The beauty of Hearthstone is that we don’t know what we don’t know. We can speculate for ages how such-and-such will crater the meta, but until that card is released, our postulations are simply that. It’s a fact that covers every corner of professional competition. Thoughtful sportswriters around the country inked reams of analysis on how Kevin Love would mesh into the Cavaliers system creating an unstoppable offense.
That hasn’t happened. We don’t know what we don’t know. The new stuff has to be witnessed in order to be truly appraised. I find it reassuring that even the smartest minds in the business get things wrong. There’s breathing room between the numbers and conventional thinking, keeping us on our toes.
Case in point, I didn’t read many people pointing to the Antique Healbot as the most game-changing card coming out of the Goblins vs. Gnomes expansion pack. It’s a lowly 3/3 for five mana, sporting a useful, if fairly ordinary battlecry that restores eight health to your face. In a new set that brought us such insane effects like, say, that nine mana 9/7 Mal’Ganis that buffed your other demons +2/+2 and made your hero immune, you probably weren’t riding the five drop that can’t trade with a Dark Cultist as the game-changer.
We were wrong, and it feels so good to be wrong. Somehow we underestimated the ability to put a combined +16 health into a deck. Hearthstone unexpectedly became a game where you were asking your opponent to deal a combined 46 damage to your opponent’s face. Bolt on those Healbots to a couple Healing Touches? Now you’re talking 62 lifepoints. Attach them to the standard Control Warrior and all of a sudden they become even more invincible. It filled a niche that we didn’t necessarily know existed. A standard, class-neutral health injection that makes way more of an impact than the hapless Earthen Ring Farseers we used to run.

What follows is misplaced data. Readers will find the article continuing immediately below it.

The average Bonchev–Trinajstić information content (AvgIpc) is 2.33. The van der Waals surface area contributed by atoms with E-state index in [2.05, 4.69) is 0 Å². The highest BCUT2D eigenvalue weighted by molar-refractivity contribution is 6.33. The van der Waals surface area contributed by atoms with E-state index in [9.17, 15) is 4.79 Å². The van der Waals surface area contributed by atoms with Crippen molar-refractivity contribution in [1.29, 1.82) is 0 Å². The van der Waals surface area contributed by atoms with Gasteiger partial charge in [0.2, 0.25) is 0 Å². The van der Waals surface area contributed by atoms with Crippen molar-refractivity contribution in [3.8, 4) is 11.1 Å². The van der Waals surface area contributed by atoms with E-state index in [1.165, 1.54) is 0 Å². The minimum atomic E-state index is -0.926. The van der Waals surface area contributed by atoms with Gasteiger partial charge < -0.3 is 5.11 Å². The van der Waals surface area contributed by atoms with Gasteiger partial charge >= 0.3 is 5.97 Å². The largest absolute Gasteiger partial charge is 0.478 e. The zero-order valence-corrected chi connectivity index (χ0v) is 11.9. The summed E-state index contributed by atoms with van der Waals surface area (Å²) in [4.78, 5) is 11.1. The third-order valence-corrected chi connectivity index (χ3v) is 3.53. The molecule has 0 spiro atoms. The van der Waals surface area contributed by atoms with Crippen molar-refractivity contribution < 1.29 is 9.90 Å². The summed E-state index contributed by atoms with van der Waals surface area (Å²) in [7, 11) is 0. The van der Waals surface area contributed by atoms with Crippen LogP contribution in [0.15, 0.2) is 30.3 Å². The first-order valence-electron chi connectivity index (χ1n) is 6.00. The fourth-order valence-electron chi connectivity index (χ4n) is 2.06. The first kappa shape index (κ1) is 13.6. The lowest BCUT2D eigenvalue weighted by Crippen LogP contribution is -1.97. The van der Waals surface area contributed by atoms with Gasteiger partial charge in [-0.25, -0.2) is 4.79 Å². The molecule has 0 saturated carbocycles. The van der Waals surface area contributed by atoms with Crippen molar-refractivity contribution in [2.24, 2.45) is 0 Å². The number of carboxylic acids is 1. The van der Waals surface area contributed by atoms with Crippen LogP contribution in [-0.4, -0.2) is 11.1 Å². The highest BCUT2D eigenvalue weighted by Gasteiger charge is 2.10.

Part of Antique Healbot’s breakout is certainly tied to how new the rest of Goblins vs. Gnomes is. As a rule, in deckbuilding players generally start their experiments with cards that do things as soon as they’re dropped in the board. It didn’t take too long to understand that healing for eight, when you’re trying to stabilize, is a pretty solid option. But it also puts to rest (or at least buries) this idea that healing is overrated in Hearthstone.
Maybe that’s because that opinion popped up before the rise (some would say infestation) of Face Hunter, but running Healbots is primarily fun because it gives us more hope. You’ve fallen behind against Hunter, you’ve got maybe six health left, but you’ve stabilized! Unfortunately you have to dodge Kill Command and even if you do, you’re still three turns from dead thanks to Steady Shot. This was an unwinnable situation before Goblins vs. Gnomes, but now there’s the off-chance we draw our Healbot and immediately inject ourselves back into the game.
I’ve complained before about how the new Goblins vs. Gnomes cards haven’t led to a more diverse meta, and that’s still true in the larger scale, but it’d be insane to say the Antique Healbot hasn’t made an impact. At it’s most utilitarian, it’s a stabilizing fixture that props up heavy control decks, but it’s also the card that makes Fatigue Mage and Mill Druid possible. That’s all from a fairly rudimentary effect that never ever seemed capable of branching the game in a new direction.
Never underestimate ordinary looking cards, and never underestimate how much we don’t know about the game of Hearthstone.
Image via Blizzard